Ms. Howell’s article is irresponsible reporting and disrespectful to the intelligence of the Lake Oswego community, the 4,700+ citizens who’ve read our proposed Charter amendment text and signed the initiative’s petition, and over a hundred volunteers who’ve worked tirelessly and donated to these efforts over the last 18 months, through a pandemic, to inform and educate our entire community about our charter amendment that limits new development in Lake Oswego’s natural parks that is inconsistent with maintaining them as natural habitats. Don’t be fooled by these tactics. Please be informed and seek the facts.

Just The Facts

Howell: “The [existing] charter language said an athletic facility, parking lot, road or trail for motorized vehicles could be developed at any of the parks covered by that chapter.”
LoveLOParks: This statement couldn’t be further from the truth. The existing charter prohibits an athletic facility, parking lot, road or trail for motorized vehicles at Springbrook Park. Chapter X of the City Charter was enacted by voters in 1978 because the city desired to bulldoze and transform this natural park into a major athletic facility, aka a developed park.

Howell: “According to the city’s June 15 staff report, the Love LO Parks measure could affect restoration activities, renovation and replacement of existing facilities — like water storage or utility infrastructure — in the listed areas.”
LoveLOParks: Our charter amendment specifically allows for existing facilities or structures to be maintained. Restoration, renovation, and replacement are maintenance activities.

Howell: “It also could affect the city’s ability to provide ADA access and address parking needs for visitors as well as “the ability to develop, revise, adopt and implement master plans for each of these natural areas.”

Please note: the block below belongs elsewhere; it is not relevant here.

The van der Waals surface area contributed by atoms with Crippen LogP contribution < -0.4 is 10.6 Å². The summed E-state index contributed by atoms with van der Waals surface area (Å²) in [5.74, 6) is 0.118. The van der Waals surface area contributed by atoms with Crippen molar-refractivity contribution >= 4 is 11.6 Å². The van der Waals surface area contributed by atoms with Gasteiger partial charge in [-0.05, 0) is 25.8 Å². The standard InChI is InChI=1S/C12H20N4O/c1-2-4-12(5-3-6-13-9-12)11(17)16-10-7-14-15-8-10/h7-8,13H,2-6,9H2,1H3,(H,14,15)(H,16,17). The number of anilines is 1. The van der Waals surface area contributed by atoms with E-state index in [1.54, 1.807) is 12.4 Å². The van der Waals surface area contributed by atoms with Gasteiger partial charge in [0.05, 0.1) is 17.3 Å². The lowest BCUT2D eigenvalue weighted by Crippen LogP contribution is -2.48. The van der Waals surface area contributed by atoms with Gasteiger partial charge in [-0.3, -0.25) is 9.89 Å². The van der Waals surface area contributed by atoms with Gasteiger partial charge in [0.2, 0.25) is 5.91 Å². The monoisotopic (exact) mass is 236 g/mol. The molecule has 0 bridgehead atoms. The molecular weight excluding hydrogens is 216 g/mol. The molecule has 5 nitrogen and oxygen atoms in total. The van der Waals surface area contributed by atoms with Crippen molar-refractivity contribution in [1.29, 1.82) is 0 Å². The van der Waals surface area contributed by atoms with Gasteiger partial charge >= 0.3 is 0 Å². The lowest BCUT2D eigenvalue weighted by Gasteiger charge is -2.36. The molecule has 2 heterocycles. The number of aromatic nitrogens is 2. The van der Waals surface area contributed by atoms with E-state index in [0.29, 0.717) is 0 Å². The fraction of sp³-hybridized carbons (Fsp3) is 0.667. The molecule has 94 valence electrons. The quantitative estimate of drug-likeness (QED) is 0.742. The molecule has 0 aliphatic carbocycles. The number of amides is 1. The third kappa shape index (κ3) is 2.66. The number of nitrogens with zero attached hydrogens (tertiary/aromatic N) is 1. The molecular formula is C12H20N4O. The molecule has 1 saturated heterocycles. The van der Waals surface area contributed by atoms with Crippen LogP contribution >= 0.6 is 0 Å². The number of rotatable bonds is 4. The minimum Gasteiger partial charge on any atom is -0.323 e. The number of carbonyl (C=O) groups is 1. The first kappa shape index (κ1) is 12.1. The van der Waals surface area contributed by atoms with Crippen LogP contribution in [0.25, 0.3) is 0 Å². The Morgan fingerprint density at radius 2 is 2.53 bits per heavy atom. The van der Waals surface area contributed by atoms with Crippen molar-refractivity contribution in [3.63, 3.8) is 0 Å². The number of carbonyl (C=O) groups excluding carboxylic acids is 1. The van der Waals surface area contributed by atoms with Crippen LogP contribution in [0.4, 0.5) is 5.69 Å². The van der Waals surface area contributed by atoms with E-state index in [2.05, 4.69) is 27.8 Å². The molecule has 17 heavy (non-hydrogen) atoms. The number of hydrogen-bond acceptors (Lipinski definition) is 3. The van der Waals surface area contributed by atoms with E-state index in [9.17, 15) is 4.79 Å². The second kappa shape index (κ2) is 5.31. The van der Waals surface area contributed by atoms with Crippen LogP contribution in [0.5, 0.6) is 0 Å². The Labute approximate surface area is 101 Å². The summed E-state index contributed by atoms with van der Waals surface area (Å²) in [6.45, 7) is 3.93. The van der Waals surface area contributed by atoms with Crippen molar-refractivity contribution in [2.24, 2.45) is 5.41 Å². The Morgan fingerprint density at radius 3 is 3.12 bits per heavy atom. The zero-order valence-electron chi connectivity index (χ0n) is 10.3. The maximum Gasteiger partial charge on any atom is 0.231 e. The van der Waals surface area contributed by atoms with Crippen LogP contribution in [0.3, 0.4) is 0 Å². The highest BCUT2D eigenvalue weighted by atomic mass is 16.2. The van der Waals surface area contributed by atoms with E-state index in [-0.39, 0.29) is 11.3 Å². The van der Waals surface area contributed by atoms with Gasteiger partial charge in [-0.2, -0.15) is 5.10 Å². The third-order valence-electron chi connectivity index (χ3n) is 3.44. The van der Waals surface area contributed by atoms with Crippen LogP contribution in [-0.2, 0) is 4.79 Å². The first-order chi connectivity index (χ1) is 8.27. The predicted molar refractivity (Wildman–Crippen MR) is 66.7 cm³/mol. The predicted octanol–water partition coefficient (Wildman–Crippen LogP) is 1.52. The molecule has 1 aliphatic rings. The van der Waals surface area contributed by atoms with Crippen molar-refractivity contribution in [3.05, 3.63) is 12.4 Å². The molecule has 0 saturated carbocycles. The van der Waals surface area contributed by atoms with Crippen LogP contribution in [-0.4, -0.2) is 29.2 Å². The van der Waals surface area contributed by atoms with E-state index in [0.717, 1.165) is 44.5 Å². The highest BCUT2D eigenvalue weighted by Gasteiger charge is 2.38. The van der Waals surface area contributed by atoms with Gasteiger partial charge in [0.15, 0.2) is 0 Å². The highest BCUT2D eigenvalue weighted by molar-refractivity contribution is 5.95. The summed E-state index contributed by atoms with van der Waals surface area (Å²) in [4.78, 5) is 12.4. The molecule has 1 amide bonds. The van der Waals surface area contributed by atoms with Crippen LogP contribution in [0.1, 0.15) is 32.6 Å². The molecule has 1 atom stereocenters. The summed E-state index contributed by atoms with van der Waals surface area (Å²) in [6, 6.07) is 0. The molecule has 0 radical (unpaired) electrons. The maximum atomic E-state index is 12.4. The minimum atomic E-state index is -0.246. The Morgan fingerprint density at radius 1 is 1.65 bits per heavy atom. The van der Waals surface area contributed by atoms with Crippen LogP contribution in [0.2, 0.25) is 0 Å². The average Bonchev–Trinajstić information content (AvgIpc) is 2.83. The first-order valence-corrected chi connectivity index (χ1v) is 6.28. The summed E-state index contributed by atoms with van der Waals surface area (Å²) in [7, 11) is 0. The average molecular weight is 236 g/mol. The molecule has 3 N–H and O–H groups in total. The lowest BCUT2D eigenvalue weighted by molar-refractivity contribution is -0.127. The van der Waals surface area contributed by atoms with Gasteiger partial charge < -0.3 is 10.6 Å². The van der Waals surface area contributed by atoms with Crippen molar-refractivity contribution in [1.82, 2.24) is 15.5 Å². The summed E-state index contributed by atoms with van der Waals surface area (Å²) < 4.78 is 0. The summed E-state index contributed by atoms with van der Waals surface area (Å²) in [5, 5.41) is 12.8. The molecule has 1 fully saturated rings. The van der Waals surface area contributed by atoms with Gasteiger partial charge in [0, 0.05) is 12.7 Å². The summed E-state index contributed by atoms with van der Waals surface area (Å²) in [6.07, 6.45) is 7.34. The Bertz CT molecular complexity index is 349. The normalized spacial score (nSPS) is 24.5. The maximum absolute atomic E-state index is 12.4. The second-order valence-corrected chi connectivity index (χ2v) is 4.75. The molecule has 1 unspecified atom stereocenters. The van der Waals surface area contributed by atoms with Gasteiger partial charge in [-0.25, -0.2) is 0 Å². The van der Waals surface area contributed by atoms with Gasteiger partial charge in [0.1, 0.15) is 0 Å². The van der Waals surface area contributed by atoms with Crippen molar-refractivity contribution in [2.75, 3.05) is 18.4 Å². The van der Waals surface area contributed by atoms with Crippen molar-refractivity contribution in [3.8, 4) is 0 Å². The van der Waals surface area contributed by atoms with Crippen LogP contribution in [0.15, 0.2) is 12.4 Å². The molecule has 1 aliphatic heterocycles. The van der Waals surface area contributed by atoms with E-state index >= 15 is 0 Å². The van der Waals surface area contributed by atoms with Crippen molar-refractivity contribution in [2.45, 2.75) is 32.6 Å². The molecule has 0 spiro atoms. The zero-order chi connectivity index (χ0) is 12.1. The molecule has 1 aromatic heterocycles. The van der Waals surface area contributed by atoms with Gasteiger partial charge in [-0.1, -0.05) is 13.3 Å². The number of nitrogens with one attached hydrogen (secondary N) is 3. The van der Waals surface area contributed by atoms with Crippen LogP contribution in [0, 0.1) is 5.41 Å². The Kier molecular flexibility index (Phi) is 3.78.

LoveLOParks: First and foremost, the Americans with Disabilities Act (ADA) is a federal law that will be honored. While our charter amendment prohibits asphalt and concrete hardscape surfaces, decomposed granite and/or tightly packed crushed gravel is allowed, is a suitable alternative that meets ADA requirements, and is used broadly in national, state, and city natural areas across the county. Such materials make for durable natural trails suitable for wheelchairs, strollers, and bicycles. Our amendment also provides for “boardwalks” that would ensure “access to the public” to particularly fragile natural areas.

Additionally, the existing charter for Springbrook Park, the largest designated natural park, already prohibits parking lots. Our amendment retained this requirement since all 15 of these natural parks have access to suitable parking for their size and geography.

Howell: Wagner said a group of citizens were involved when the petition first formed in 2019, and a handful in that group who worked on restoration efforts in the natural areas saw problems with the wording…”
LoveLOParks: 100% false. No citizens who were involved in crafting the initiative petition’s text are in Ms. Wagner’s group of citizens that she alludes. Those individuals (and yes, we know them by name) chose to ignore our offer to review and contribute, discounted our efforts, and surfaced only once the initiative became official (names, dates, and email correspondence confirm). Since we’ve corresponded with Ms. Wagner on several occasions, it’s surprising she’s chosen to mislead citizens with this false narrative that the proposed Charter amendment’s development limitations prevent preservation and restoration activities — quite the opposite.

The proposed Charter amendment encourages these activities and the intent is clear when reviewing the proposed amendment in total:

The City of Lake Oswego shall be allowed to maintain (or allow any person to maintain) a Nature Preserve for the purposes of ecological restoration that provides a safe and healthy natural area that is accessible for public enjoyment, provides a healthy habitat for wildlife, eliminates invasive species, restores native species, and mitigates fire hazards

Howell: “Lake Oswego City Manager Martha Bennett said one concern with the Love LO Parks measure is that if the city wants to update the master plan for a park or natural area in the future, “the Love LO Parks measure would send us to the ballot,” Bennett said. “Everytime we want to update a master plan we’d have to go to the voters.”
LoveLOParks: Our charter amendment does not prohibit master planning. It specially allows pre-existing adopted master plans to be implemented that may include development our charter would prohibit. This does not mean the city is prohibited from developing new master plans. Nor does it mean master plans must be brought to the community for a vote. It means new master plans must abide by our charter amendment limitations, any deed covenants and restrictions, and city ordinances — just like Springbrook Park.